It’s Time for Yankees Fans to Love Thy Gleyber

It's Time for Yankees Fans to Love Thy Gleyber.
(Photo by Mike Stobe/Getty Images)

Gleyber Torres of the New York Yankees has not received the support his playing deserves. Other players on the Yankees seemingly receive more fan support than Torres. Here’s an example:

Below are the slash lines for two Yankee infielders in terms of AVG, OBP, and OPS.

Player 1: .250/.319/.721

This player has posted a BWAR of 0.4 and an OPS+ of 98 meaning they have been less productive than the league average hitter this season.

Player 2: .264/.351/.818

This player has posted a BWAR of 0.8 and an OPS+ of 124 meaning they have been 24% better than the league average hitter this season.

Player 1 is DJ LeMahieu, a 34-year-old player on the decline who many Yankee fans would still tell you is the best hitter on the team not named Aaron Judge, despite being 3 years removed from that kind of production.

Player 2 is Gleyber Torres, a 26-year-old player who after a couple of down seasons playing out of position has reestablished himself as one of the better second baseman in baseball. Many Yankee fans would trade Torres at a moment’s notice.

Lofty Expectations for Gleyber Torres

Part of the reason many fans feel this way about Torres is because of the lofty expectations placed on him after his strong rookie and sophomore campaigns, both of which saw him named an All-Star. It doesn’t help that following the 2019 season, MLB posted a graphic from their official Instagram account with Torres’ projections for the next 5 years. The projections were as follows:

  • 2020: HR-41 OPS-.905
  • 2021: HR-44 OPS-.945
  • 2022: HR-44 OPS-.943
  • 2023: HR-47 OPS-.961
  • 2024: HR-47 OPS-.961

These were Hall of Fame-level expectations placed on a player heading into his age 23 season and it is safe to say Torres did not meet those. Between a combined 169 games in 2020 and 2021, he hit just 12 HR and posted an OPS+ below the league average. A far cry from the All-Star he broke into the league as. On top of all that, after Didi Gregorius left following the 2019 season, Torres moved over to Shortstop, a much more demanding position defensively. Torres struggled there, even admitting he let his defense affect his offense en route to his two worst seasons to date.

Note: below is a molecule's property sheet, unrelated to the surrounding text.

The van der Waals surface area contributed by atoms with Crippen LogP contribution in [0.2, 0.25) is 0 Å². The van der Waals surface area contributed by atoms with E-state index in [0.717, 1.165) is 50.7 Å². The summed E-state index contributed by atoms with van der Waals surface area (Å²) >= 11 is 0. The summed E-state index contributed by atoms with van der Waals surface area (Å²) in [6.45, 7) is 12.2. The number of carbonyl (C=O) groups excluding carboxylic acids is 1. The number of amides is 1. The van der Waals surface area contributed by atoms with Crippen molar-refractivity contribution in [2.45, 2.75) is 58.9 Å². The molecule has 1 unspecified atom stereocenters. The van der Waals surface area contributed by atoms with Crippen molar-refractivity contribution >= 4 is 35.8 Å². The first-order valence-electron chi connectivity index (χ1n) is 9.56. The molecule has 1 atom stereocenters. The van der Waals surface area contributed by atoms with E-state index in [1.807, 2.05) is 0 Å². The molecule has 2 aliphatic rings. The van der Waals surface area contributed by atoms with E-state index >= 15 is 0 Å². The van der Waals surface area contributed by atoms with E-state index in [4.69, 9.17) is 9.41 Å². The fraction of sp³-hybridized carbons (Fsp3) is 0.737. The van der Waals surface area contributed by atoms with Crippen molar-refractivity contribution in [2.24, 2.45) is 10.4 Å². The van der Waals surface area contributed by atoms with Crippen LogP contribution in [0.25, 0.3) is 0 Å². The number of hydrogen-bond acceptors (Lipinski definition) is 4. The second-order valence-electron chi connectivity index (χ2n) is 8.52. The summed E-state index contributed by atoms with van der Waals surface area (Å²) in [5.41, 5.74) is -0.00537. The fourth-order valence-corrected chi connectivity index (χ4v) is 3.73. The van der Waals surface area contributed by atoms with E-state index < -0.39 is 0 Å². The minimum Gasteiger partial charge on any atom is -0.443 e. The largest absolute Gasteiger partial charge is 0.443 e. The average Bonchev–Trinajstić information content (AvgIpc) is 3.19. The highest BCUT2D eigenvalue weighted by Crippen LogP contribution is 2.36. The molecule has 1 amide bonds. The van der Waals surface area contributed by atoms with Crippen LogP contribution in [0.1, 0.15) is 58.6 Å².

Torres Returns to Form

Following his two down seasons and a shift back to second base, the 26-year-old has begun to regain his All-Star form. While he still hasn’t reached the heights from his 2019 campaign where he hit 38 HR and drove in 90, he is getting closer. Last year he hit 24 HR and drove in 76, posting a career-best 4.6 BWAR, something most fans would likely find very surprising. Following his two-homer effort Wednesday night against the Baltimore Orioles, he is now up to nine HR on the year and an .818 OPS, the same number he posted his rookie year, and just 50 points off his 2019 number.

Yankees Long Term Outlook

There is an argument for trading Torres. Oswald Peraza, one of the Yankees’ best prospects is a middle infielder and appears more than ready to become a mainstay in the big leagues. While Peraza projects as an upgrade defensively and on the base paths, that is not enough to warrant moving on from a proven impact bat in Gleyber Torres, just entering his prime. To this point in 2023, Torres has been the Yankees’ biggest everyday offensive threat behind Aaron Judge and Anthony Rizzo. Despite all this, a large portion of the fan base constantly seems to be on his case instead of a guy like LeMahieu who has not looked like himself for going on three years.

Peraza has already shown the ability to play third base in his limited time in the big leagues and I don’t see why the focus shouldn’t be on keeping both him and Torres.

Josh Donaldson is in the last year of his deal and may not even see the end of this season if he doesn’t produce upon returning from injury, LeMahieu is 34 and most effective moving around in a utility role rather than being entrenched in one position. Isiah Kiner-Falefa is on a one-year deal, has spent a lot of his time in the outfield, and can’t hit consistently while Oswaldo Cabrera seems more comfortable in the outfield and is yet to prove he can hit at the big league level. The Yankees infield logjam is quickly becoming something but the story around Gleyber Torres should be looking to extend him rather than trade him.

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Evan Kelly

Senior at the University of Massachusetts Amherst studying Finance. Covering the Yankees for

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